The share of the manufacturing industry in French GDP has fallen by 9 percentage points over the past forty years. This decline is mainly due to technical progress and consumer preferences. Foreign trade has only played a minor role.
What explains the decrease in the industry's share in GDP in value terms, from 19% in 1975 to 10% in 2015? Three factors are generally put forward: technical progress, consumer preferences and foreign trade. In this post, their impact is assessed on the basis of the simple idea that national industrial production is either i) consumed locally, or used by ii) investors or iii) other firms in their production process, or iv) exported; we therefore analyse the decline in the share of industry in GDP according to: the content of consumption in manufactured goods, that of investment, the origin of inputs in the production process, and foreign trade. Finally, we quantify their respective contributions.
Decrease in the share of industry in consumer spending
Households have cut back the share of manufactured goods in their consumer spending over the past forty years, in favour of services (see Chart 1). This development can be attributed to consumer preferences or technical progress. The relative quantities of manufactured goods and services depend on consumer preferences. As their income rises, households consume more services to the detriment of industrial goods, according to Engel's law. This law makes a distinction between superior goods (sophisticated services and products) whose share in the budget increases over time, and inferior goods (food and low technology products).
However, the decline in the share of industrial goods in household spending in value terms may also be due to technical progress. Thanks to innovation, industry has recorded faster productivity gains which have resulted in lower relative prices (see Chart 2, where the productivity differential between industry and services has moved in tandem with the relative price of services). This fall in prices leads to a decline in the industry's share in consumption in value terms, provided that it is not fully offset by the increase in the quantities consumed.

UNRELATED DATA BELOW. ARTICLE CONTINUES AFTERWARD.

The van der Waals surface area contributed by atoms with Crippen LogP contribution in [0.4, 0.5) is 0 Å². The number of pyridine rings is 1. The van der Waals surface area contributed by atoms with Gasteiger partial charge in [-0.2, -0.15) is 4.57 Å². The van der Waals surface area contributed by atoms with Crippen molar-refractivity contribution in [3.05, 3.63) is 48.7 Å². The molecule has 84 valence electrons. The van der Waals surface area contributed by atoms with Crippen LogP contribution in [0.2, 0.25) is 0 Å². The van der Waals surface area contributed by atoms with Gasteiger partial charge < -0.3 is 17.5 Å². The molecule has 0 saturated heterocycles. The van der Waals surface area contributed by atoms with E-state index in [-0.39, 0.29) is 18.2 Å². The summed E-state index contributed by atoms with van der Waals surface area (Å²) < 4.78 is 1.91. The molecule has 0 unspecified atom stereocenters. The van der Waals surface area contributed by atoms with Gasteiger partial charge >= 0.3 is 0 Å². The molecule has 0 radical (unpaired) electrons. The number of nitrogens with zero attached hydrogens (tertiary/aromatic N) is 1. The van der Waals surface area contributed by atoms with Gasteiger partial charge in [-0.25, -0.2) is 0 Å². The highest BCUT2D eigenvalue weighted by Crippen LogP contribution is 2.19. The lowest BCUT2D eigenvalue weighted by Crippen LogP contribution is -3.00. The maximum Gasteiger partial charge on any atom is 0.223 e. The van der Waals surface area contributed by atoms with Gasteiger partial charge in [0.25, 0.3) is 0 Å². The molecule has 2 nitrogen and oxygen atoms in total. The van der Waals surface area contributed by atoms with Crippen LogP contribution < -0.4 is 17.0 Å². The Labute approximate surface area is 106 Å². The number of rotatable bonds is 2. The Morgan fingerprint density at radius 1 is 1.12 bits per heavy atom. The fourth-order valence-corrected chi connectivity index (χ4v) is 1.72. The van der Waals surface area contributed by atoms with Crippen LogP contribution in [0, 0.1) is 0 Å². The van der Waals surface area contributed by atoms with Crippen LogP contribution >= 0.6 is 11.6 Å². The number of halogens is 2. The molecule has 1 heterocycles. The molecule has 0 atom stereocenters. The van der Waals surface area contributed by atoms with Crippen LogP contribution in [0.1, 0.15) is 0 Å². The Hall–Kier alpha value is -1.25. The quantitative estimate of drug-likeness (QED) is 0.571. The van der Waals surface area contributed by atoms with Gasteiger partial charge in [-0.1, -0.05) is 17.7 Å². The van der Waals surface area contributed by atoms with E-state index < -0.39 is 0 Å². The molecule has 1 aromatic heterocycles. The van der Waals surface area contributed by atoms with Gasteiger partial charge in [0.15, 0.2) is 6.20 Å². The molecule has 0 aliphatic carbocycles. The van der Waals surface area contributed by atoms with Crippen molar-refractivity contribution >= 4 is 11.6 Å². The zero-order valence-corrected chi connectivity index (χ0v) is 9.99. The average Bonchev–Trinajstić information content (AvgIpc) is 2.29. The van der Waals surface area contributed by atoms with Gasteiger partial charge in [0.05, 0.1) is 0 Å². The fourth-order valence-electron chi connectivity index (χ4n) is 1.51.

According to national accounts data, the decline in the share of industrial goods in consumption in value terms stems almost as much from the fall in relative volumes as from relative prices. Technical progress has therefore played a major role in this development, as well as changes in preferences, since relative quantities have decreased despite the fall in their relative price.
Negative contribution of investment and production structures
Like consumption, investment has also been more oriented towards services (see Chart 1).
Similarly, changes in the structure of production have had an adverse effect on industry. In particular, spending on services by the manufacturing sector has increased. This development is not the result of outsourcing which consists in transferring activities previously performed by industry (accounting, etc.) to services. It almost exclusively reflects an increase in the relative price of services, and not that in relative volumes. Technical progress, which is behind the rise in the relative price of services, is the factor at work in this development.